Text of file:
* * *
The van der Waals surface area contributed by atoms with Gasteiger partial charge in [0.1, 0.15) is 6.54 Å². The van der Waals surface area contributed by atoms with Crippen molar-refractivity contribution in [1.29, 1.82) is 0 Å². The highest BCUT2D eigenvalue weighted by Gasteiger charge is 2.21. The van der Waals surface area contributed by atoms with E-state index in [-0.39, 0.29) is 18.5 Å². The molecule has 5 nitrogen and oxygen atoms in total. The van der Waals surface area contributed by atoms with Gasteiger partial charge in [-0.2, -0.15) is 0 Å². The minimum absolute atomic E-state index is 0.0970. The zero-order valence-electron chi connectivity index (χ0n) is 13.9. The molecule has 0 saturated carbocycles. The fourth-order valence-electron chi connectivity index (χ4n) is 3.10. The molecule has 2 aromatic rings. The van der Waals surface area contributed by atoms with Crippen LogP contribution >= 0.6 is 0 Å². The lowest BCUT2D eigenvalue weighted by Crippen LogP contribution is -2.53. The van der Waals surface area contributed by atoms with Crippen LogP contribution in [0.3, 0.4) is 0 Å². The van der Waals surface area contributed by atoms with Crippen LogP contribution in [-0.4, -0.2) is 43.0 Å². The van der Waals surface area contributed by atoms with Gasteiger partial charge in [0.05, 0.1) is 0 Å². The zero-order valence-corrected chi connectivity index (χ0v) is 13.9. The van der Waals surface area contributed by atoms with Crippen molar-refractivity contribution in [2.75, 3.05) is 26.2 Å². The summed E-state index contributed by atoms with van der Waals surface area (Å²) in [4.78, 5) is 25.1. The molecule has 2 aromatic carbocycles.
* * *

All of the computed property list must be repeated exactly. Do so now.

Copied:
The van der Waals surface area contributed by atoms with Gasteiger partial charge in [0.1, 0.15) is 6.54 Å². The van der Waals surface area contributed by atoms with Crippen molar-refractivity contribution in [1.29, 1.82) is 0 Å². The highest BCUT2D eigenvalue weighted by Gasteiger charge is 2.21. The van der Waals surface area contributed by atoms with E-state index in [-0.39, 0.29) is 18.5 Å². The molecule has 5 nitrogen and oxygen atoms in total. The van der Waals surface area contributed by atoms with Gasteiger partial charge in [-0.2, -0.15) is 0 Å². The minimum absolute atomic E-state index is 0.0970. The zero-order valence-electron chi connectivity index (χ0n) is 13.9. The molecule has 0 saturated carbocycles. The fourth-order valence-electron chi connectivity index (χ4n) is 3.10. The molecule has 2 aromatic rings. The van der Waals surface area contributed by atoms with Crippen LogP contribution >= 0.6 is 0 Å². The lowest BCUT2D eigenvalue weighted by Crippen LogP contribution is -2.53. The van der Waals surface area contributed by atoms with Crippen LogP contribution in [0.3, 0.4) is 0 Å². The van der Waals surface area contributed by atoms with Crippen LogP contribution in [-0.4, -0.2) is 43.0 Å². The van der Waals surface area contributed by atoms with Gasteiger partial charge in [0.05, 0.1) is 0 Å². The zero-order valence-corrected chi connectivity index (χ0v) is 13.9. The van der Waals surface area contributed by atoms with Crippen molar-refractivity contribution in [2.75, 3.05) is 26.2 Å². The summed E-state index contributed by atoms with van der Waals surface area (Å²) in [4.78, 5) is 25.1. The molecule has 2 aromatic carbocycles.